Updated on 21 July 2021
Reading time: 5 minutes
The Fondation Claude Monet (Monet’s house and gardens) in Giverny may have had to close earlier than usual this year due to the Covid-19 global pandemic, but it’s business as usual for the people who work there! We were lucky enough to be invited behind the scenes one crisp November afternoon to see how the gardens were getting on…
A chat with head gardener Jean-Marie Avisard
Hello Jean-Marie! Well, this year has been a bit different, to say the least! Can you tell us how you and your team have had to adapt your work in 2020?
Hello! Yes, it’s been a bit of a challenge! But we’re now used to making sure we don’t work too close together – we now work at least a few metres away from one another. That said, sometimes we work up to 50 metres away from each other because the gardens are so large! All of our full-time gardeners are still here, but it is no longer possible for us to have volunteers or interns, so we have had to adapt. We’re making sure that everyone has his/her own space to work and is protected. Making orders was definitely more complicated at the start. Delivery companies were finding it hard to deliver goods, suppliers were finding it difficult to get goods to the wholesalers, some plants had to be substituted or simply couldn’t be delivered – we’ve just had to adapt.
How has the global pandemic affected the gardens?
It hasn’t affected them too much – we always manage to make it work. In fact, I would say that the global pandemic has had an indirect positive effect on the gardens! The geraniums, which normally get trampled on a bit by visitors, were in fine form this year, and the carnations were also superb – they’re usually changed every two weeks! The irises along the concrete walkways weren’t damaged either. And never before have we had such beautiful lavender! Usually it gets pruned regularly or bits get broken off it, so having visitors basically means it doesn’t florish as much. I guess you could say we’ve been lucky enough to experience the garden as it might have looked in Monet’s day!
Then from a purely horticultural perspective, everything’s gone very well. We’ve had a great year thanks to the weather – the winter was very mild, with temperatures above average. And, with all the experience we’ve gained over the seasons, we’ve come to understand certain things a lot better and ‘grow.’ We had magnificent pelargoniums and roses. The azaleas, tulips and irises were superb too. The only negative point was a problem with earth fleas – also called crucifer flea beetles – which attacked our nasturtiums and cleomes. Fortunately, heavy showers combined with a special concoction of elderberry leaves and wormwood got rid of them. That was definitely one of our main concerns this year!
What has been happening this month (November) in the gardens?
So far this month, we’ve stripped the central aisle – pulling out the dahlias tubers and non-hardy plants – and started the digging. We’ve also started work on the flowerbeds at the bottom of the Clos Normand garden, next to the road, because they tend to freeze over when it’s very cold. We’ve already started planting the first lot of Eremurus bulbs too! In the water garden, another team has been trimming all the lily pads so that they don’t go rotten in the pond. All the plants that will flower in the spring – the pansies, wallflowers, etc. – are ready planted in the tunnels. Then all of the bulbs are sitting ready in the shed so they can be be planted once we’ve finished all the digging. Any plants that are frost-resistant and that we want to reuse next year will be repotted and stored in the greenhouses. Time is flying by, so we’ll be into spring in no time!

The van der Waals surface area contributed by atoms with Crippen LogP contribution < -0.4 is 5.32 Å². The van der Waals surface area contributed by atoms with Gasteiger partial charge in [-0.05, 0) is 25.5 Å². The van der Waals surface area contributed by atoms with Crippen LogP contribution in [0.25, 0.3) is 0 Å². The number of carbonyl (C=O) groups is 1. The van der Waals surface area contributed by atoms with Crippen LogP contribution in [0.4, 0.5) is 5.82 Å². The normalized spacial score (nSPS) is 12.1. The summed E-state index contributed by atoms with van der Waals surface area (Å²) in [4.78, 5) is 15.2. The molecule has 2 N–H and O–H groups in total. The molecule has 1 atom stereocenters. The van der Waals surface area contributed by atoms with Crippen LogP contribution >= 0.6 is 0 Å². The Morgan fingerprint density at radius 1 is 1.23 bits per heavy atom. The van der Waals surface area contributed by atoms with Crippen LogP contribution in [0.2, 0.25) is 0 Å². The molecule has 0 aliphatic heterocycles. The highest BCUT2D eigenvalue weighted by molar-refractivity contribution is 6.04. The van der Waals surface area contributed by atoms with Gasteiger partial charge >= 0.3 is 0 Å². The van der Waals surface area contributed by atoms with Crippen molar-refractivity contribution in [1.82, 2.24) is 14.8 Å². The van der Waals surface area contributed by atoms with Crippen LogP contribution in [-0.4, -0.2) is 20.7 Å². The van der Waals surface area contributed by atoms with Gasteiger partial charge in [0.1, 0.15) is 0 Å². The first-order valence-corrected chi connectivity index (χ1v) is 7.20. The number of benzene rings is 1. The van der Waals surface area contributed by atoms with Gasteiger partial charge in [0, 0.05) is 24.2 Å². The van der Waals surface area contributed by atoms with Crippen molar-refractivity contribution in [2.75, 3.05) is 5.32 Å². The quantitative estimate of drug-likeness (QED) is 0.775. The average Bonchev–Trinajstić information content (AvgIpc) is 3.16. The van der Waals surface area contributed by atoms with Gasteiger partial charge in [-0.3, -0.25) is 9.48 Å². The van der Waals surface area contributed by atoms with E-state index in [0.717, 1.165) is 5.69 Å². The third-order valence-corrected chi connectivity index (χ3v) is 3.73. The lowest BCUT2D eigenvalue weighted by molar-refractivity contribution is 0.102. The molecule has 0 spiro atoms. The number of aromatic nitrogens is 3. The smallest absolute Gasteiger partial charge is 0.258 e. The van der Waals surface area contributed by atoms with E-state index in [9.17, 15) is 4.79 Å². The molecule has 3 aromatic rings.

Have there been any big changes this year that visitors might not know about?
Well, the gardens started blooming earlier than usual this year because of the mild winter. The daffodils came out very early, then all of the splendid pink tulips and forget-me-nots started coming out in front of the house. Lots of new roses were planted in the spring, so it will look absolutely beautiful next year, just in time for the visitor season! We pruned all of the roses on the central walkway so they’ll also look magnificent. The other big news is that we have created a large lawn which is on the left when you come out of the tunnel into the water garden – it really helps give a feeling of space and airiness, whereas it was a bit stuffy and dark before.
You and your team had been working tirelessly since November 2019 to get the gardens ready for this year’s visitor season. How did you feel about not being able to show visitors the fruits of your labour?
It was a bit frustrating because our aim is to show visitors everything we’ve done so they can enjoy the our beautiful gardens! Obviously it’s not been for nothing, but it was a bit frustrating. It was particularly hard on 1 April, the day we should have reopened to the public. Then the whole spring season went by without us being able to show our beautiful gardens to anyone! Of course, we do like having the gardens to ourselves, but after a while, once the gardens are ready, we also like visitors to come back and enjoy them! We can’t wait to welcome visitors from France and all over the world back to the Fondation Claude Monet next year, once it’s safe to travel again.
Thank you very much Jean-Marie, we can’t wait either!
Fondation Claude Monet
84 rue Claude Monet, 27620 Giverny
Thursday 1 April 2021
Children over 7 and students: €5.50
Children under 7 (excluding school groups): Free